In a place of such poverty, how does a beautiful school with perfectly trimmed grass not come off as the knight and shining armor? The epitome of wealth and prosperity? Privilege providing handouts to the under-privileged? How is the school correcting the broken foundational structures of poverty?

So of course… I asked Mark.

His response was simple: We don’t need to martyr ourselves of external possessions just to help out those in need. The school is a symbol. It’s a symbol of hope, it’s a symbol of change, and every dollar is utilized to reinforce that mission.

Each morning we watched the school children come in at 8am, but on the third day of our trip we were able to witness the kids on a typical school day. As we helped out in English class through various games, each interaction attempt was met with the biggest smiles of joy and appreciation from the kids. After three periods with that age group, we moved on to help out with the pre-kindergarten kids. We started with soccer and other games, but quickly moved on the big surprise, a slip and slide. All the kids were overjoyed, as well as some of the adults of the group! I was able to catch a video of Mark playing with the kids and I don’t think I’ve ever seen a happier person in my life. Every single heart was exploding that day, and that’s when it really hit me…

Mentally I completely understood the services DeepStream provides: education, a health clinic, labor and support when needed. To participate in an act of service in the face of injustice is one thing, but to provide those services because they are a byproduct of the extreme love you are living in is another. Everything started to make so much more sense. The Schmidt family consistently works from a source of extreme love, and every single task they take on flows out of that.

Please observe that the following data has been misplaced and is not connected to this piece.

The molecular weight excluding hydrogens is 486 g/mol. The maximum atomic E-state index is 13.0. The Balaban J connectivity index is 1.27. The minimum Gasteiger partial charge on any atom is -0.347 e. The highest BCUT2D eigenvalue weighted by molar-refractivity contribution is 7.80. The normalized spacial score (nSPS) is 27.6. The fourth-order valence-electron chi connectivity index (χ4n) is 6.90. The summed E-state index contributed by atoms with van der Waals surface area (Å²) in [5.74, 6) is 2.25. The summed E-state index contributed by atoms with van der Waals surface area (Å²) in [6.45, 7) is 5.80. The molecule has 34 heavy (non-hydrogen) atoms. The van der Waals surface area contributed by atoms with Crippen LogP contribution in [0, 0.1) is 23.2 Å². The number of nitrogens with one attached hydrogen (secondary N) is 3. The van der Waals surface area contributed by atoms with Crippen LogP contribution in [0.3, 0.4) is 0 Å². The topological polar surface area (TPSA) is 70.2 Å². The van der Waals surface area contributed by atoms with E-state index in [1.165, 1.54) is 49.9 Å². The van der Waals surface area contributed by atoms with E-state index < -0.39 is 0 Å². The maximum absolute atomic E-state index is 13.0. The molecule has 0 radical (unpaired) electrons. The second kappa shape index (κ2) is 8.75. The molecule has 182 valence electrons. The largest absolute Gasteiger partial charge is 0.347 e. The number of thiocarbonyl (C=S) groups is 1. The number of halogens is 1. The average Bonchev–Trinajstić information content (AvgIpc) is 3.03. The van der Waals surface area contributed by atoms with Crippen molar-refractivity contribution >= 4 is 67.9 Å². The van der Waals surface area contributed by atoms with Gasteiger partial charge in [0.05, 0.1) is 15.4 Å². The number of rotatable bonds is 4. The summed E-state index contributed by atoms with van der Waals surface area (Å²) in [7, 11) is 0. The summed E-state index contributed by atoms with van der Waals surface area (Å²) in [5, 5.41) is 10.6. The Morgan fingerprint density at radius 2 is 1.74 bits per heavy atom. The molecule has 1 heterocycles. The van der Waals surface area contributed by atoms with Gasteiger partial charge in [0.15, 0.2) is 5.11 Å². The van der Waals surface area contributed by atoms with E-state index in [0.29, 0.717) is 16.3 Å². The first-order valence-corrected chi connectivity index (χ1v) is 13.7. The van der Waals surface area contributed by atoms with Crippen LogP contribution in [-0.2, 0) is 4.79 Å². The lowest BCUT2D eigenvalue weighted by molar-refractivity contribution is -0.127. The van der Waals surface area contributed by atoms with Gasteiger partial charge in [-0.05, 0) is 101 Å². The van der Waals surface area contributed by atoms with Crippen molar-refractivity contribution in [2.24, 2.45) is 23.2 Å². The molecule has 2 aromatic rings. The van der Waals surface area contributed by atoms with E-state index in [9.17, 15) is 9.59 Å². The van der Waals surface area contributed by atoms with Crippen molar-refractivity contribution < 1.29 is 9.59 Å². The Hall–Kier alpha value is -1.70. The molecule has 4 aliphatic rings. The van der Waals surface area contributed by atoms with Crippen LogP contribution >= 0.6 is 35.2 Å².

Wednesday night came and, as they do each week, Mark and Gina hosted a dinner for a group of the teens. The way the students engaged with all of us, you could feel their excitement for the future, their appreciation for the school, and their sense of hope for the community and themselves. Their souls weren’t defeated because of the poverty they were placed in, that wasn’t what affected them most. It wasn’t a factor of the have and have not’s. It was a factor of believing in your true self and connecting out of love.

As we ended our last day the message was clear:

Love All. Worship One.

Every person we met and talked to shared the same common traits: Hope, love and appreciation. That’s exactly what that school and the Schmidt family emanated.

I’ll never forget those smiles, the warmth in the hugs, and the love that was shared in Guatemala. The whole experience was a show on how to live out a place of love. We all don’t need to move to Guatemala, because those opportunities are around us every day. We all have been given opportunities others haven’t and we have the ability to do our part.

But first, we need to make sure our focus is right. It’s not about what you’re doing, it’s about where it’s coming from. Once you connect with the true source, boy is it powerful. Then we can be the wheat within the weeds and some of our broken foundational structures can truly be addressed.

Thank you, Watershed.

Interested in learning more or joining our next trip to Guatemala? Email info@watershedcharlotte.com!